Build your applications, one feature at a time...


Featured Posts

You know you should write more tests, but it's not that easy...

Because life's not complicated enough already!

You can render individual Blazor WASM components in your existing Razor Pages (or MVC) Core app.

If you refresh your prerendered Blazor WASM site today you're in for a big surprise...

With a small tweak you can have your site appear near instantly so your users aren't left hanging while the rest of your application downloads

You don't have to put all your styles in one big stylesheet any more!

Setting the title for your Blazor apps just got much easier

Sometimes Blazor needs a nudge to render

Render diagrams based on a text representation in your Blazor projects

Half the battle with building a client-side web app (using Blazor, React etc) is figuring out what calls are being made to the network. Now you can see but also edit those requests and replay them...

You know those clever navbar menus which collapse to a "burger" icon on smaller resolutions? Here's how you can build one using Blazor and Tailwind CSS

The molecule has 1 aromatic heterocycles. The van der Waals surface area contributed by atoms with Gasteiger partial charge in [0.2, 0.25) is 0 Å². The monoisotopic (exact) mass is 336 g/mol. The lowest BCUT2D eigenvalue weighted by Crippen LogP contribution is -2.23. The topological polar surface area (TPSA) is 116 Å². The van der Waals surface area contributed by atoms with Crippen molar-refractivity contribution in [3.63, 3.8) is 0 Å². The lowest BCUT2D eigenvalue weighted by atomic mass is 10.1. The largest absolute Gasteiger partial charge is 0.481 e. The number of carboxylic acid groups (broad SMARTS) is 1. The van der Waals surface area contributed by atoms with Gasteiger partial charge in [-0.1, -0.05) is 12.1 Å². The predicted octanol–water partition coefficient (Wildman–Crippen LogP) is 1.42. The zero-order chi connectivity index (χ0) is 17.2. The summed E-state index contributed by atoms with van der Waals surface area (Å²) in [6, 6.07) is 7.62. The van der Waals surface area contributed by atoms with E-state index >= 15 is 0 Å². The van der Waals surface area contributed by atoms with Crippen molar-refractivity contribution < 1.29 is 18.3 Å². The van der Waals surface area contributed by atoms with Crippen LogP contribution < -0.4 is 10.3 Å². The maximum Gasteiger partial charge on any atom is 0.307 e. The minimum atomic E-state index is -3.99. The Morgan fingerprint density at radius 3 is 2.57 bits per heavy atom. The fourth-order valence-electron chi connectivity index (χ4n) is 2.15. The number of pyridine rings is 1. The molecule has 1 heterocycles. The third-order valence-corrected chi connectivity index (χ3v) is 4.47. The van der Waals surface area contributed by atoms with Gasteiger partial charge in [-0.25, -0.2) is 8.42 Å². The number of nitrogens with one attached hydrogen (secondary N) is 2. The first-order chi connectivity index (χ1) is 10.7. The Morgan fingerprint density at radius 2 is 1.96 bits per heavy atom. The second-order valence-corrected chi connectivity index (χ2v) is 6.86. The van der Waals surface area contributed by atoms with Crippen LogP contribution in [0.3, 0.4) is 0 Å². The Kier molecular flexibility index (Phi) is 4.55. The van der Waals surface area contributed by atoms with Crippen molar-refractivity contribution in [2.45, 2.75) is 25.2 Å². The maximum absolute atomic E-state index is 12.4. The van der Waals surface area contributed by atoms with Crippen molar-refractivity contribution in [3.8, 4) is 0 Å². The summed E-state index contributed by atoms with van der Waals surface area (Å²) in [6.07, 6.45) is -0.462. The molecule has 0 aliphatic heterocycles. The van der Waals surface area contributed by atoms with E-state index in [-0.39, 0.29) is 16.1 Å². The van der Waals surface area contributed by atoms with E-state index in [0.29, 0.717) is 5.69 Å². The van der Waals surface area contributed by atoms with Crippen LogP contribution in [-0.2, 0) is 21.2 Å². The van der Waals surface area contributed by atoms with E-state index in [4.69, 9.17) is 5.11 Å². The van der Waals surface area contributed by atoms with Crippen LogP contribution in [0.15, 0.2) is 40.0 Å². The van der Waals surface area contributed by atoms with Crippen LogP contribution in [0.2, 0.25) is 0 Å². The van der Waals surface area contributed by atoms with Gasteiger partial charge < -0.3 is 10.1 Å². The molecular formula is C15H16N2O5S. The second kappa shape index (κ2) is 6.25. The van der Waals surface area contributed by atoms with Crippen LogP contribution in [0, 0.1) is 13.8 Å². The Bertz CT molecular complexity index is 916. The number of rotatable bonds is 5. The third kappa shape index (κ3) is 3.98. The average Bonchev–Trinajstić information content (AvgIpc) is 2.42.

EditForms are a unstyled by default, so it falls to you to make your forms pop!

Are Blazor's EditForms better than the alternative or do they do too much?

It would be pretty handy if you could write one validator and have your validation rules run seamlessly on both client and server...

You can easily avoid re-inventing the same wheels over and over when you break your UI down into re-usable components

As soon as you have more than one Blazor component you need to think how you'll communicate between them.

Blazor WASM is here, but just how quickly can you go from dotnet new to something useful up and running in the browser?

Even complicated applications can be broken down into small components, making them much less daunting to build.

Make re-usable components that look decent without the usual CSS headaches.

Taking .Net user groups and conferences online


By Jon Hilton

Here to help you level up your development skills and find your way in the (often confusing) world of Microsoft software development.